In one exchange, when asked how Steico Special (a rigid wood fibre sarking board) compared to the price of a branded foil backed PIR board, we said (to test some of the assumptions) “its 3 times cheaper…does that matter?” Yes said the customer “we’ll be using the Steico product”. Not one question about where or how the insulation was to be used or if the Steico product would be suitable. Does this confirm assumption 1. Well…yes it does it also confirms assumption 3.
We told the slightly disappointed customer the real answer which is that we wouldn’t be able to tell them unless we had more information, for example, it depends which PIR board they were comparing it to (they weren't aware there were options) where it is being used on the building and specifically what performance criteria were they seeking to meet.
We also wanted to know if they had any personal preference about toxicity or environmental impact. In the end, we gave them the rule of thumb that to meet the same U value allow approximately 1.7 times the thickness when using wood fibre insulation. In this case, by using Steico Flex between the rafters and Steico Special Dry on the outside the cost uplift could have been around £6.00 per square metre to use wood fibre over a general-purpose PIR board at 100mm depth. But this is simply a price comparison, no allowance was made for performance, ease of installation, environmental and health benefits or disposal costs all factors that change the cost rather than the price.
As it turned out the price difference was much smaller than the customer had anticipated plus their house was a large extension to an existing much older building and the thermal, diffusivity and hygroscopic benefits were easy to explain and make relevant, and subsequently for them to attach a value to, when they asked the ‘which means?’ question they could attach a real value to the answers meaning the comparison was now based on performance and real benefits not the unit price at compliance only i.e. by only meeting building regs and not exceeding them.
The difference in performance between the two products provides the reason for the difference in price, what might appear to be a more expensive choice could be cheaper in reality, as the cheaper product doesn’t provide extra benefits. In this case, with a 140m2 roof, we were negotiating the cost-benefit of £840 within a total insulation material cost of around £7,500. To improve matters they could also lose around £300 in membrane costs (not needed with the wood fibreboard) bringing the price difference down to around £3.80 per square metre more for wood fibre over synthetic. They have since ordered wood fibre boards for their roof.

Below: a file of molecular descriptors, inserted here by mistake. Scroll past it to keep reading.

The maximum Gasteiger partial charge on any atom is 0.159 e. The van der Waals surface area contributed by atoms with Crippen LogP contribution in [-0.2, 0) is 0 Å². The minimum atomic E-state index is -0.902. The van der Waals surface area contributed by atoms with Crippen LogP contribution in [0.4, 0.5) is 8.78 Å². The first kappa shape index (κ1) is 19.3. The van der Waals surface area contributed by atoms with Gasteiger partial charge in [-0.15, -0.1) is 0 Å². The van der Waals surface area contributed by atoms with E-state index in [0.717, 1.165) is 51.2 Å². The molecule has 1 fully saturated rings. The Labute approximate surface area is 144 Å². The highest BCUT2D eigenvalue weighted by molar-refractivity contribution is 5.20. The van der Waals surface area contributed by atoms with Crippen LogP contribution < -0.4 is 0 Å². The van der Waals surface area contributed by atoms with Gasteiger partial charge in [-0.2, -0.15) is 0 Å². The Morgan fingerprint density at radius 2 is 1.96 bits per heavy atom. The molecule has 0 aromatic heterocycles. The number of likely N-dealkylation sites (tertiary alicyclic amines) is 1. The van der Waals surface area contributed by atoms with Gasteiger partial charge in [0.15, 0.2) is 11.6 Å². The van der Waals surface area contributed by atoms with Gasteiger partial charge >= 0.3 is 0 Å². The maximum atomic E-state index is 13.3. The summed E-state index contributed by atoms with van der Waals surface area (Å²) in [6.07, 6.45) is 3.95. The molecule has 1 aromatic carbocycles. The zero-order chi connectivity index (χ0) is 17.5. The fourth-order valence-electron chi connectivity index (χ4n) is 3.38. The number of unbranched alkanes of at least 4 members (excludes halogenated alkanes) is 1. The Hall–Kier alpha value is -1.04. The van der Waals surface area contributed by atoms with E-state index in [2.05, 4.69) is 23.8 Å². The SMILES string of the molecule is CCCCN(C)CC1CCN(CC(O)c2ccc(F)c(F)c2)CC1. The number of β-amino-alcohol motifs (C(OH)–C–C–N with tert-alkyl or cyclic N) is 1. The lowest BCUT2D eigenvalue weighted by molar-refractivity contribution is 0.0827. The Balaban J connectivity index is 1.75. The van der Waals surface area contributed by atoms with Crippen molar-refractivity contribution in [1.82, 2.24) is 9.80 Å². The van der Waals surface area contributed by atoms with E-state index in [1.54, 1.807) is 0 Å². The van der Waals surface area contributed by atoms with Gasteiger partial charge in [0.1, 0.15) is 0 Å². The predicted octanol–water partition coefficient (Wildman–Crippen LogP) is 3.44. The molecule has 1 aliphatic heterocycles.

Part of the added value demonstrated by the ‘which means’ question is shown in the illustration below as you can see all the sections have the same U value of 0.13 (Building Regs 2010 New Dwellings) however a benefit or value provided by different construction methods is the phase shift, a measure of how long it takes for the maximum temperature recorded on the outside of the structure to be recorded on the inside of the structure in hours, this feature is not a part of the current Building Regulations. Simply changing the insulation extends the resistance to the passage of heat through the structure meaning its more comfortable inside. Wood fibre delays heat for twice as long as PIR and more against mineral wool and glass wool
The benefit of increased phase shift is best illustrated by rooms that are directly affected by solar gains, such as a room in the roof. Extending the phase shift will create a more comfortable space simply by extending the phase shift beyond the time the outside surface is exposed to a direct heat source, in this case, sunlight.
Always use the ‘which means?’ rule.
The ‘which means?’ rule is designed to give answers to any claim about a product feature. Try this one. One feature of Steico Special Dry shown in the technical data is described like this SHC= 2,100 J/ (kg * K)], an important feature but do you know what it means?
The answer is it is a measure of the Specific Heat Capacity of the material which is the amount of heat needed to raise the temperature of 1kg of the material by 1K (or by 1oC). A good insulator has a higher Specific Heat Capacity because it takes time to absorb more heat before it heats up (temperature rising) to transfer the heat. High Specific Heat Capacity is a feature of materials providing high levels of phase shift.
In this case ‘using wood fibre gives a phase shift of 16 hours largely due to its high Specific Heat Capacity ’ which means’ that you end up with a useable, comfortable room at any time of the day or night and not a room that is stiflingly hot after a sunny day, particularly relevant if it’s a bedroom.